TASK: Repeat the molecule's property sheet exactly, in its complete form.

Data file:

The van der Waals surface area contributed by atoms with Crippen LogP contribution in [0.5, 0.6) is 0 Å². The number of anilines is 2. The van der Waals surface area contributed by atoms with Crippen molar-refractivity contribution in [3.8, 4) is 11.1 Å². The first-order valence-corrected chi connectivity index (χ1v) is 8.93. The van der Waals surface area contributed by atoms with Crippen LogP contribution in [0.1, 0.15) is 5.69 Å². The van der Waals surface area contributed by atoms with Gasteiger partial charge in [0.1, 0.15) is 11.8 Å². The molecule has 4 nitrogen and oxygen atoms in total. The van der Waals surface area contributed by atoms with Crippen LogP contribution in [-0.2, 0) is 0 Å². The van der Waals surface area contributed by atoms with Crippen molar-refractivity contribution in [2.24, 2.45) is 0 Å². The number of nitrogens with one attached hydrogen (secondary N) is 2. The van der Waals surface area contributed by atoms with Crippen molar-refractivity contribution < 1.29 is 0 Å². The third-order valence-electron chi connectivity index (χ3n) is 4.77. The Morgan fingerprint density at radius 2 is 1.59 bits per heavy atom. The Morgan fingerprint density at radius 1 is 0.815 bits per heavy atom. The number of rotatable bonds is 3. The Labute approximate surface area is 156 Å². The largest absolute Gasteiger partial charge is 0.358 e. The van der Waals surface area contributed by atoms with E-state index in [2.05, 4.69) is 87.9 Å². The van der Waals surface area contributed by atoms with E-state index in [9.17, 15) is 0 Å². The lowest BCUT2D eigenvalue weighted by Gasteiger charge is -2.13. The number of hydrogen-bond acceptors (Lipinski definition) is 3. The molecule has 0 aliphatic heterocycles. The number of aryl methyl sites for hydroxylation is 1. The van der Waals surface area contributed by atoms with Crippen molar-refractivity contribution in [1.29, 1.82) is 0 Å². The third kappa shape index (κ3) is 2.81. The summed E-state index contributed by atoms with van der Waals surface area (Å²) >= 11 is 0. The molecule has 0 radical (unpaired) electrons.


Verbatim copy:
The van der Waals surface area contributed by atoms with Crippen LogP contribution in [0.5, 0.6) is 0 Å². The number of anilines is 2. The van der Waals surface area contributed by atoms with Crippen molar-refractivity contribution in [3.8, 4) is 11.1 Å². The first-order valence-corrected chi connectivity index (χ1v) is 8.93. The van der Waals surface area contributed by atoms with Crippen LogP contribution in [0.1, 0.15) is 5.69 Å². The van der Waals surface area contributed by atoms with Gasteiger partial charge in [0.1, 0.15) is 11.8 Å². The molecule has 4 nitrogen and oxygen atoms in total. The van der Waals surface area contributed by atoms with Crippen LogP contribution in [-0.2, 0) is 0 Å². The van der Waals surface area contributed by atoms with Crippen molar-refractivity contribution in [2.24, 2.45) is 0 Å². The number of nitrogens with one attached hydrogen (secondary N) is 2. The van der Waals surface area contributed by atoms with Crippen molar-refractivity contribution < 1.29 is 0 Å². The third-order valence-electron chi connectivity index (χ3n) is 4.77. The Morgan fingerprint density at radius 2 is 1.59 bits per heavy atom. The Morgan fingerprint density at radius 1 is 0.815 bits per heavy atom. The number of rotatable bonds is 3. The Labute approximate surface area is 156 Å². The largest absolute Gasteiger partial charge is 0.358 e. The van der Waals surface area contributed by atoms with E-state index in [2.05, 4.69) is 87.9 Å². The van der Waals surface area contributed by atoms with E-state index in [9.17, 15) is 0 Å². The lowest BCUT2D eigenvalue weighted by Gasteiger charge is -2.13. The number of hydrogen-bond acceptors (Lipinski definition) is 3. The molecule has 0 aliphatic heterocycles. The number of aryl methyl sites for hydroxylation is 1. The van der Waals surface area contributed by atoms with Crippen molar-refractivity contribution in [1.29, 1.82) is 0 Å². The third kappa shape index (κ3) is 2.81. The summed E-state index contributed by atoms with van der Waals surface area (Å²) >= 11 is 0. The molecule has 0 radical (unpaired) electrons.